Oh God, I wanted to watch a trek episode before bed, and here I am sniffling trying to hold back tears. What a wonderful Ep. I just love that Voyager can create the most boring generic actions episodes so many times and then churn out something character-based like this which is of a completely different order. So many good moments here, the final catharsis by Torres, Tom trying to deal with something he doesn't understand, Harry et al. lending their support. The cast of voyager was never as distinguished as that from other Trek series, but damn if they don't manage to convey that family feeling when it comes too it. Also, the subtle jab Seven gave to ichabod (the borg kid? whatever he is called) because he thought it was a parasite was hilarious. Some great work from the actors involved and also a showcase for the thing that Voy excelled at: showing a Trek crew that isn't the most brilliant or virtuous but still has an incredible amount of warmth when they're on point interacting with each other. 4/4
James
Wed, Apr 6, 2016, 6:31pm (UTC -5)
Its funny how intertwined this site has become with my star trek viewing experience. I watch the episode in question then visit here for Jammers take on it, which I always find illuminating even if it differs from mine.

In this case, I entirely concur. I particularly enjoyed the exchange between Tuvok and Tom. However I have to agree with Spicerak2 above. I think B'Elanna got off wayyyyyy too lightly here. At the best of times she can be an aggressive, hostile and moody bitch (played brilliantly by Dawson). On this occasion she was borderline psychotic, and what she tried to do, and the way she did it, was utterly reprehensible. There should have been serious professional consequences, not to mention marital ones. If my wife tried to pull a stunt like that, I can assure you that there would be absolute HELL to pay, yet Tom's reaction is so tame I couldn't believe it.

On a side note, there were many occasions I laughed out loud, not at the dialogue but at the thought of Michaels reaction to it. I could clearly picture him hurling into a bucket throughout lol. I wonder if that's who Jammer had in mind when he said:

"It's not the sort of sci-fi/action outing that many fans of the series may hope to get".

All in all, 3 to 3.5 stars sounds about right to me.

Skeptical
Mon, Apr 25, 2016, 9:56pm (UTC -5)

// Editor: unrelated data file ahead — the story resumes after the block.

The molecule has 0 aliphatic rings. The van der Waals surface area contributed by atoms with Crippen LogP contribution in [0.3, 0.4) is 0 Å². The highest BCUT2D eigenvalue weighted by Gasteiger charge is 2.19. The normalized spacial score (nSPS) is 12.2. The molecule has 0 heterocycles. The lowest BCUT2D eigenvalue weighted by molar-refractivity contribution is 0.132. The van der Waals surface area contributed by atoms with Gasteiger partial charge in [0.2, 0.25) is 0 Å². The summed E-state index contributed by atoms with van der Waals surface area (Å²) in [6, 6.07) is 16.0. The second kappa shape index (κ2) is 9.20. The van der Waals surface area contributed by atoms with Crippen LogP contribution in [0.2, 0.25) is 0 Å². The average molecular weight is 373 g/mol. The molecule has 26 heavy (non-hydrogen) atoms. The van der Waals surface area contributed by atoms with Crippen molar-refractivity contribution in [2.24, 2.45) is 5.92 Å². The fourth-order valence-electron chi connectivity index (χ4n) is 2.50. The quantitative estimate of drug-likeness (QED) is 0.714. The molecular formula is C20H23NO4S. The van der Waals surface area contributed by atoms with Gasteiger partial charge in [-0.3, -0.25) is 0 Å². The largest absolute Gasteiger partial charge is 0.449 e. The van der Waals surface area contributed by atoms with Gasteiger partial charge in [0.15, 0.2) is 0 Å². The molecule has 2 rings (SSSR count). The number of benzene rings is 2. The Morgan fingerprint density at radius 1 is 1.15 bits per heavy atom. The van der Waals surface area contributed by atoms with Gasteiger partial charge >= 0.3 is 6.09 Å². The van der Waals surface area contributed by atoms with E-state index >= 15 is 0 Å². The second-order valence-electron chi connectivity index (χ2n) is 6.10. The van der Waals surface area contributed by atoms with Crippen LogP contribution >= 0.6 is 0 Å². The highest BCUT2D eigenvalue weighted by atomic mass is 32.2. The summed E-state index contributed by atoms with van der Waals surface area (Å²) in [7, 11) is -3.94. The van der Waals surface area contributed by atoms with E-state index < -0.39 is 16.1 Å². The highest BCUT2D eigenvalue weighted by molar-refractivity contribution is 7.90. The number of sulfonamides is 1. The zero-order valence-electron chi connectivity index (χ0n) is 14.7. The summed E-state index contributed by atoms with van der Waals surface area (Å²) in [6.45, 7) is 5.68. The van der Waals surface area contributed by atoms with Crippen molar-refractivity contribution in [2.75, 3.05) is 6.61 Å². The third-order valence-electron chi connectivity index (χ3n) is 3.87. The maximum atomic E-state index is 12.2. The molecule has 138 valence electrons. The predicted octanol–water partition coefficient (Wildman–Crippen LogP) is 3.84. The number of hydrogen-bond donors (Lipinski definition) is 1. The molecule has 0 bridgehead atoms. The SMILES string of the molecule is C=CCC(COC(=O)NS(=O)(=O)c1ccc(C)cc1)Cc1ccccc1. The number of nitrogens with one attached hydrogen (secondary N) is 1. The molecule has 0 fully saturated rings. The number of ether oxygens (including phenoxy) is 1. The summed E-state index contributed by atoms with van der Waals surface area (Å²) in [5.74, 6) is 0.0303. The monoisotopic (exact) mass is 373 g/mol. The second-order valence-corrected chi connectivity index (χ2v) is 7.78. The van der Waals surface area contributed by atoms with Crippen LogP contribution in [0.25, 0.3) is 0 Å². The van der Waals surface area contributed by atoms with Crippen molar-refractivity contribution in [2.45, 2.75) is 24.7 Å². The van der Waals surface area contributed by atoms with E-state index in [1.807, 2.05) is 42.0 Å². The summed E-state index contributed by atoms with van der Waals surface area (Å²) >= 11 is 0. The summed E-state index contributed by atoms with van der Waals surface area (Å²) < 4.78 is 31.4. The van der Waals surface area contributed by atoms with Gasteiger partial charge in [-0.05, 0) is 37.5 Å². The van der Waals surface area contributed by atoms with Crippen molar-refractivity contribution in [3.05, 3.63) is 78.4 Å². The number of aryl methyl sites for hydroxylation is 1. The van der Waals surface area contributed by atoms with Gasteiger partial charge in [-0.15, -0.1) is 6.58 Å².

Huh. Where has this episode been the last seven years?

Yeah, the ending was probably a bit too over the top with the violins and all, but not at all over the top in terms of the plot or the acting. That part was perfect. And the overall story was very, very good. Finally, we get to see what makes B'Elanna tick. And while I'm normally not a fan of the idea of a singular event in the past being the defining aspect of everything about a person (this is the reason I think Tapestry is overrated, even if it is overall a fun episode), it works here. Because it's not just about the event, but rather about young B'Elanna's interpretation of the event. By showing us the whole picture of the camping trip, we can look at it both through B'Elanna's eyes as well as objective ones.

For example, note how kid Torres thinks everyone hates her because she's Klingon. And note that, in the entire flashback, we never have one instance where the older cousin seems to resent B'Elanna or dislike her in any way. It's probably similar with her classmates. Some probably tease her, and she magnifies those events in her mind. But others probably don't care. And yet, because of her interpretation, B'Elanna is probably withdrawn and projects a bad attitude towards all of her classmates. Which means the rest of her classmates probably feed off that bad attitude and are cool or distant to her, thus creating a positive feedback loop for B'Elanna's feelings of isolation. It's nothing new, it's nothing kids haven't had to deal with for ages, but it probably hurts her nonetheless. So the obvious yet kinda stupid answer, that everyone hated B'Elanna because she was half-Klingon, is eliminated, but eliminated in a way that makes it believable that B'Elanna herself could believe that.

Yet people grow up, and many are able to see their childhoods in different lights. What was incredibly important back then becomes irrelevant as an adult. So why was it not with B'Elanna? And the episode provides the answer by having her overhear her dad's conversation. Now, there's a bit of an oddity with that conversation. I mean, seriously John, you're interpreting a 12 year old girl getting moody to her being a Klingon? Because no 12-year old girl ever gets moody, right? Sheesh... But then again, he was probably just venting frustrations. It's clear that his marriage was already on the rocks, and the stress of raising B'Elanna during this time probably didn't help. And maybe he simply feared for the future, who knows? But it was important to have B'Elanna hear those words, to make her believe that her dad resented her. Because she was a Klingon.